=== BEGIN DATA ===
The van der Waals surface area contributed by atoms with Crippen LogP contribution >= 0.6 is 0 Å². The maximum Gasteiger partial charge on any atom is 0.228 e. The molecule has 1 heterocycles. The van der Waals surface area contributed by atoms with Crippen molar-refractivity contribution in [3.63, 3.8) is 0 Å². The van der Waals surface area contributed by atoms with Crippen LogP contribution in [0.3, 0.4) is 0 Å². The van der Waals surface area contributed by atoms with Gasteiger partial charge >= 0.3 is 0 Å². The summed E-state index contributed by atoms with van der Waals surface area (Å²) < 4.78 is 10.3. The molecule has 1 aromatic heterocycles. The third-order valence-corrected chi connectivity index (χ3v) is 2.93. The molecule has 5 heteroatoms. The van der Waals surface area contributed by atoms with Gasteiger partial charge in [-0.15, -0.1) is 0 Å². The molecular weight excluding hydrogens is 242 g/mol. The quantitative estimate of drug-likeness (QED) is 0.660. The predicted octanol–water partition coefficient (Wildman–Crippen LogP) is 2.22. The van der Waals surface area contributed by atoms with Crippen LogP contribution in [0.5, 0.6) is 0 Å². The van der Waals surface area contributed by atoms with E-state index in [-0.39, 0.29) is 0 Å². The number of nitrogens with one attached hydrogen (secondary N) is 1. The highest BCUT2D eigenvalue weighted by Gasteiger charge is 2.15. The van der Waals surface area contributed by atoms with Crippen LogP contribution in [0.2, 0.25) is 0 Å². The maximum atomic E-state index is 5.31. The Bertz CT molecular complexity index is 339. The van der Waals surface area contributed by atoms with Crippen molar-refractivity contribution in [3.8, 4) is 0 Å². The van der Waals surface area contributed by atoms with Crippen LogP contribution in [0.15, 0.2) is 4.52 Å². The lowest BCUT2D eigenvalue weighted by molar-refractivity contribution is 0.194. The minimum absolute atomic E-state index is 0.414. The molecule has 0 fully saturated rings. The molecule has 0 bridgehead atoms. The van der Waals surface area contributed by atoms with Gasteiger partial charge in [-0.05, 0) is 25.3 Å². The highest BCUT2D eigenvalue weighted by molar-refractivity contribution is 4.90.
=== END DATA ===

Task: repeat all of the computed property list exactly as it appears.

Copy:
The van der Waals surface area contributed by atoms with Crippen LogP contribution >= 0.6 is 0 Å². The maximum Gasteiger partial charge on any atom is 0.228 e. The molecule has 1 heterocycles. The van der Waals surface area contributed by atoms with Crippen molar-refractivity contribution in [3.63, 3.8) is 0 Å². The van der Waals surface area contributed by atoms with Crippen LogP contribution in [0.3, 0.4) is 0 Å². The van der Waals surface area contributed by atoms with Gasteiger partial charge >= 0.3 is 0 Å². The summed E-state index contributed by atoms with van der Waals surface area (Å²) < 4.78 is 10.3. The molecule has 1 aromatic heterocycles. The third-order valence-corrected chi connectivity index (χ3v) is 2.93. The molecule has 5 heteroatoms. The van der Waals surface area contributed by atoms with Gasteiger partial charge in [-0.15, -0.1) is 0 Å². The molecular weight excluding hydrogens is 242 g/mol. The quantitative estimate of drug-likeness (QED) is 0.660. The predicted octanol–water partition coefficient (Wildman–Crippen LogP) is 2.22. The van der Waals surface area contributed by atoms with Crippen LogP contribution in [0.5, 0.6) is 0 Å². The van der Waals surface area contributed by atoms with E-state index in [-0.39, 0.29) is 0 Å². The number of nitrogens with one attached hydrogen (secondary N) is 1. The highest BCUT2D eigenvalue weighted by Gasteiger charge is 2.15. The van der Waals surface area contributed by atoms with Crippen LogP contribution in [0.2, 0.25) is 0 Å². The maximum atomic E-state index is 5.31. The Bertz CT molecular complexity index is 339. The van der Waals surface area contributed by atoms with Crippen molar-refractivity contribution in [3.8, 4) is 0 Å². The van der Waals surface area contributed by atoms with Crippen LogP contribution in [0.15, 0.2) is 4.52 Å². The lowest BCUT2D eigenvalue weighted by molar-refractivity contribution is 0.194. The minimum absolute atomic E-state index is 0.414. The molecule has 0 fully saturated rings. The molecule has 0 bridgehead atoms. The van der Waals surface area contributed by atoms with Gasteiger partial charge in [-0.05, 0) is 25.3 Å². The highest BCUT2D eigenvalue weighted by molar-refractivity contribution is 4.90.